- I would say that their expectation should be that the sales would come initially from the paid, because the competitive terms, unless they're going into a very greenfield market of which there are very little, unless you're inventing a new product. As a brand-new site, you've got domain penalty, you've not got much inbound links, you've not got much content, you're going to really struggle to deliver the sales through organic. But if you don't invest from the start with organic, you'll never catch up with your existing competitors. And what you want to do is you want to overtake them. And the good news is for somebody entering a market, if you're smart and have a coherent solid content strategy which is organic search focused, you'd be surprised how many eCommerce sites mess up their organic as they change from one site to another. They do an update, they get a, you know, smartass digital marketing manager, who actually hasn't done the sums or whatever and they end up not migrating from one site to another or making a mess. So, you can, even if you're starting in a market that's had people in it for years, you can claw back that organic presence and, overtime, do it. But on a brand-new site, you won't get the sales there, but you still need to invest. You need to think about medium and long-term.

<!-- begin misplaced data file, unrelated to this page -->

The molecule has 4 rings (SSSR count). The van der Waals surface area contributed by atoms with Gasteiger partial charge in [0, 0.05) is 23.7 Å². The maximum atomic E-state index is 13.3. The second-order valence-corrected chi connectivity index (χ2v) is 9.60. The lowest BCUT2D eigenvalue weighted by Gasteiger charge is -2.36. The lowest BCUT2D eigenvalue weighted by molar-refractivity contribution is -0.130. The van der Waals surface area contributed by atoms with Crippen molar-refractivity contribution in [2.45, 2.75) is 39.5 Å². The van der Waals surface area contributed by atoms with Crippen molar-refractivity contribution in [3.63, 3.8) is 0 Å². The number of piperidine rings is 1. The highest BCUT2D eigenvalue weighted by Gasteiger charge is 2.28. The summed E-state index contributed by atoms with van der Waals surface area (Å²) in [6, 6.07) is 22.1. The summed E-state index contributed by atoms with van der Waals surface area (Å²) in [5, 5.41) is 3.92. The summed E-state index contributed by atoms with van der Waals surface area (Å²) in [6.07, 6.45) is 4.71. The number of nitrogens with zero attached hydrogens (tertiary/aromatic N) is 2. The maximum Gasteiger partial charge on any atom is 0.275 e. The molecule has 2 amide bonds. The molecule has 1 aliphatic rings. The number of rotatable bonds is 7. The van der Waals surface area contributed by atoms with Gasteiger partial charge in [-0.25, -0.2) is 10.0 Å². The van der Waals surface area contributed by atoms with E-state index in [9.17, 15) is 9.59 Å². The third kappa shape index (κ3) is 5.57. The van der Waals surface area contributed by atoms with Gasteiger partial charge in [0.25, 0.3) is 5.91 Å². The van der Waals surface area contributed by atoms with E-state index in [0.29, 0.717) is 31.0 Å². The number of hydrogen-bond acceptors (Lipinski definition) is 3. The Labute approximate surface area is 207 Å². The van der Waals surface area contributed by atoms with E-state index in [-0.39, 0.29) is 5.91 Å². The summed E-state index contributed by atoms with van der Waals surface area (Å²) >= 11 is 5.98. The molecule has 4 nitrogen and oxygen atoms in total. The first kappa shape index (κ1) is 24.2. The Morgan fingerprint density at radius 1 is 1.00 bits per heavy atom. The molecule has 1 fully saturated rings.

- So, how quickly can well executed digital marketing have an effect on the bottom line?